According to archived web pages, the 7 April notice was reproduced on the website of the School of Information Science and Technology at Fudan University in Shanghai, but was subsequently removed. UK newspaper The Observer has reported that a similar notice was posted on, and then removed from, the website of the China University of Geosciences in Wuhan.

Helpful policies

Several researchers in China think the vetting process for COVID-19 studies is a good idea. Alice Hughes, a conservation biologist at the Chinese Academy of Sciences (CAS) Xishuangbanna Tropical Botanical Garden, says the measure will stop the dissemination of potentially inaccurate and sensationalist research, such as a controversial study published in the Journal of Medical Virology on 22 January, which suggested that snakes were the virus’s host. Scientists criticized the study for its lack of evidence, but it still received widespread media coverage.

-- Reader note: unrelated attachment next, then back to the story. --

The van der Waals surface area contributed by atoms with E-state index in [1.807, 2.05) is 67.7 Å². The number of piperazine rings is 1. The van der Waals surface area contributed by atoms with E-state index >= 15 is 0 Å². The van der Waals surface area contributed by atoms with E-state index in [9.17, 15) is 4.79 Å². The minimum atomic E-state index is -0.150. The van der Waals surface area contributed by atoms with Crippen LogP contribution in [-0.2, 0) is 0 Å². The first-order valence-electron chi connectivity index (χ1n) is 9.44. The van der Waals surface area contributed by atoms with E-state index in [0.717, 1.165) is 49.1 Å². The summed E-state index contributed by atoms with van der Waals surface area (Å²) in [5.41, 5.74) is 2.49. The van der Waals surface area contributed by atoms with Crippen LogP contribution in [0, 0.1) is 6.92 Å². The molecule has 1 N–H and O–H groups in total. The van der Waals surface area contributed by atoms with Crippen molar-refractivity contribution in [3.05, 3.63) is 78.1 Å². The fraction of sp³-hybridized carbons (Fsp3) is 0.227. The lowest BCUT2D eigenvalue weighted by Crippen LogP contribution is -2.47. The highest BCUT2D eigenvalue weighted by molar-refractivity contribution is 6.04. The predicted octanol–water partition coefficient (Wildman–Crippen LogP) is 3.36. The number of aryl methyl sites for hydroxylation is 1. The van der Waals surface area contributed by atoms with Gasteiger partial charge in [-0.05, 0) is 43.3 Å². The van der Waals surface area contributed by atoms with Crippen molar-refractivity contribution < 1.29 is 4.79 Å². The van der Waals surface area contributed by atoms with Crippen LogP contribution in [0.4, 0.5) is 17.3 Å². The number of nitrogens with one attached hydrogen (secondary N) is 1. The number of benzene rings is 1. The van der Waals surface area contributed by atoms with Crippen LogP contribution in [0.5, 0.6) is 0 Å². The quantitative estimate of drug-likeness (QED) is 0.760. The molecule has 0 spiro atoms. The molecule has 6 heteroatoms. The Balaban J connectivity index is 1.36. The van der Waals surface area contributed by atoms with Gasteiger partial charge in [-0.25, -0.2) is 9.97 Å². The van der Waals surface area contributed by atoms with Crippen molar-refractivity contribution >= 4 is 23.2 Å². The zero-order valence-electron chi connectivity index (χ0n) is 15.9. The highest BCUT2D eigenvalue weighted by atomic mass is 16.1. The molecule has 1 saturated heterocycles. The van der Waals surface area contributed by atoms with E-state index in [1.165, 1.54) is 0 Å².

Hughes says her institute’s director told her in late February that research on COVID-19 required MOST approval. She has not seen official policy documents herself. In early March, she says, she had a paper approved by the CAS, and then by MOST within 72 hours.

Hughes hasn’t noticed any major effects on research publications. “We are continuing to see China publishing papers on the origins through this system,” she says.

Zhang Zhigang, an evolutionary microbiologist at Yunnan University in Kunming who published on the outbreak’s origins before the vetting process came in, also thinks it’s a good way to control research quality and reliability. Poor-quality research could hurt global efforts to fight the virus, he says.